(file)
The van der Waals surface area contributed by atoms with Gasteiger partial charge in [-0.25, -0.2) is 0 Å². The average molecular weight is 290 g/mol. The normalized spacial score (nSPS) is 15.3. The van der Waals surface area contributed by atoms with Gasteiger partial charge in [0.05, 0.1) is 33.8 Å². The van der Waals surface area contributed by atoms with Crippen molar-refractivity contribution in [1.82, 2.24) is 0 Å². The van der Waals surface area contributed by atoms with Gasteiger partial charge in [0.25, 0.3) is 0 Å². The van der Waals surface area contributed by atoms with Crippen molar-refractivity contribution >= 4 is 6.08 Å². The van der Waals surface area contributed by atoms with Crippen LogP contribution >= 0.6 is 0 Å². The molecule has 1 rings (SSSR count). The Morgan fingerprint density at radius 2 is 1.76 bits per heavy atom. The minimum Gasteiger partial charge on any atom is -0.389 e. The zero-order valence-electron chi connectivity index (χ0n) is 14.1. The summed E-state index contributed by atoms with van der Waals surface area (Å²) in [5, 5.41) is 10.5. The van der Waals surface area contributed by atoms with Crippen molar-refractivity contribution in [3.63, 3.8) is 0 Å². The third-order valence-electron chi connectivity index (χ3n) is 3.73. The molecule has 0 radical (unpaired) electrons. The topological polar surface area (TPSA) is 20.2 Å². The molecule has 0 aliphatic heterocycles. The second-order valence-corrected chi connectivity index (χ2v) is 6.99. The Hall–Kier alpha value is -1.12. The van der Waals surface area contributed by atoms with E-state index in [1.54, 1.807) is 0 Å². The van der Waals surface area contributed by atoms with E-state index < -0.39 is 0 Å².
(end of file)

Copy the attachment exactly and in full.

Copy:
The van der Waals surface area contributed by atoms with Gasteiger partial charge in [-0.25, -0.2) is 0 Å². The average molecular weight is 290 g/mol. The normalized spacial score (nSPS) is 15.3. The van der Waals surface area contributed by atoms with Gasteiger partial charge in [0.05, 0.1) is 33.8 Å². The van der Waals surface area contributed by atoms with Crippen molar-refractivity contribution in [1.82, 2.24) is 0 Å². The van der Waals surface area contributed by atoms with Gasteiger partial charge in [0.25, 0.3) is 0 Å². The van der Waals surface area contributed by atoms with Crippen molar-refractivity contribution >= 4 is 6.08 Å². The van der Waals surface area contributed by atoms with Crippen LogP contribution >= 0.6 is 0 Å². The molecule has 1 rings (SSSR count). The Morgan fingerprint density at radius 2 is 1.76 bits per heavy atom. The minimum Gasteiger partial charge on any atom is -0.389 e. The zero-order valence-electron chi connectivity index (χ0n) is 14.1. The summed E-state index contributed by atoms with van der Waals surface area (Å²) in [5, 5.41) is 10.5. The van der Waals surface area contributed by atoms with Crippen molar-refractivity contribution in [3.63, 3.8) is 0 Å². The third-order valence-electron chi connectivity index (χ3n) is 3.73. The molecule has 0 radical (unpaired) electrons. The topological polar surface area (TPSA) is 20.2 Å². The molecule has 0 aliphatic heterocycles. The second-order valence-corrected chi connectivity index (χ2v) is 6.99. The Hall–Kier alpha value is -1.12. The van der Waals surface area contributed by atoms with E-state index in [1.54, 1.807) is 0 Å². The van der Waals surface area contributed by atoms with E-state index < -0.39 is 0 Å².